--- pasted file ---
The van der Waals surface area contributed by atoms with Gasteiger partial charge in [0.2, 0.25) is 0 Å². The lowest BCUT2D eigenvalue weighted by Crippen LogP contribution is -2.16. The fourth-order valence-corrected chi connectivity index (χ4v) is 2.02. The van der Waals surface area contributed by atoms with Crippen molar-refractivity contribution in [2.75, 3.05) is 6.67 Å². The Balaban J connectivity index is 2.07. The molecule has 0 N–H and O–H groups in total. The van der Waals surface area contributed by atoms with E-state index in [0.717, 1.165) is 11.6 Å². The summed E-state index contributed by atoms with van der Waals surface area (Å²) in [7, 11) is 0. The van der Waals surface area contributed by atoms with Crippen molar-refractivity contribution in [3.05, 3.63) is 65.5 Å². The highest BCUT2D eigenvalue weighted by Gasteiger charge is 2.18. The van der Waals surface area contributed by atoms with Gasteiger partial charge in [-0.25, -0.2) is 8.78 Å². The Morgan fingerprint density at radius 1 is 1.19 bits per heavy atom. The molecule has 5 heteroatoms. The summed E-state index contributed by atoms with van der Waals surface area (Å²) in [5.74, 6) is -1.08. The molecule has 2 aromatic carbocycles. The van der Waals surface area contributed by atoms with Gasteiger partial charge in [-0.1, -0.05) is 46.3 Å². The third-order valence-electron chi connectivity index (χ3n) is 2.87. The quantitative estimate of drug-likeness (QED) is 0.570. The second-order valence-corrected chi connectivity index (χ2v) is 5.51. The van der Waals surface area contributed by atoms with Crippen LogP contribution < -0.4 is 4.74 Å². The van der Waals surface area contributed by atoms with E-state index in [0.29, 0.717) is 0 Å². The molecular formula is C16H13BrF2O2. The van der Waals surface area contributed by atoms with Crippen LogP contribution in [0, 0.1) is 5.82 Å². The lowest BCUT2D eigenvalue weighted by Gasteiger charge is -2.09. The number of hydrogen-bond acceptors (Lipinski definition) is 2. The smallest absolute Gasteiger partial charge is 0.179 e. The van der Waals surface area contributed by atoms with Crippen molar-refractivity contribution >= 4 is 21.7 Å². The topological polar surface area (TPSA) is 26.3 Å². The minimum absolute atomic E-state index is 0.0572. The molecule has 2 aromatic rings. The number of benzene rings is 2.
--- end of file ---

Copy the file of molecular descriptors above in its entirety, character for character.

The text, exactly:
The van der Waals surface area contributed by atoms with Gasteiger partial charge in [0.2, 0.25) is 0 Å². The lowest BCUT2D eigenvalue weighted by Crippen LogP contribution is -2.16. The fourth-order valence-corrected chi connectivity index (χ4v) is 2.02. The van der Waals surface area contributed by atoms with Crippen molar-refractivity contribution in [2.75, 3.05) is 6.67 Å². The Balaban J connectivity index is 2.07. The molecule has 0 N–H and O–H groups in total. The van der Waals surface area contributed by atoms with E-state index in [0.717, 1.165) is 11.6 Å². The summed E-state index contributed by atoms with van der Waals surface area (Å²) in [7, 11) is 0. The van der Waals surface area contributed by atoms with Crippen molar-refractivity contribution in [3.05, 3.63) is 65.5 Å². The highest BCUT2D eigenvalue weighted by Gasteiger charge is 2.18. The van der Waals surface area contributed by atoms with Gasteiger partial charge in [-0.25, -0.2) is 8.78 Å². The Morgan fingerprint density at radius 1 is 1.19 bits per heavy atom. The molecule has 5 heteroatoms. The summed E-state index contributed by atoms with van der Waals surface area (Å²) in [5.74, 6) is -1.08. The molecule has 2 aromatic carbocycles. The van der Waals surface area contributed by atoms with Gasteiger partial charge in [-0.1, -0.05) is 46.3 Å². The third-order valence-electron chi connectivity index (χ3n) is 2.87. The quantitative estimate of drug-likeness (QED) is 0.570. The second-order valence-corrected chi connectivity index (χ2v) is 5.51. The van der Waals surface area contributed by atoms with Crippen LogP contribution < -0.4 is 4.74 Å². The van der Waals surface area contributed by atoms with E-state index in [0.29, 0.717) is 0 Å². The molecular formula is C16H13BrF2O2. The van der Waals surface area contributed by atoms with Crippen LogP contribution in [0, 0.1) is 5.82 Å². The lowest BCUT2D eigenvalue weighted by Gasteiger charge is -2.09. The number of hydrogen-bond acceptors (Lipinski definition) is 2. The smallest absolute Gasteiger partial charge is 0.179 e. The van der Waals surface area contributed by atoms with Crippen molar-refractivity contribution >= 4 is 21.7 Å². The topological polar surface area (TPSA) is 26.3 Å². The minimum absolute atomic E-state index is 0.0572. The molecule has 2 aromatic rings. The number of benzene rings is 2.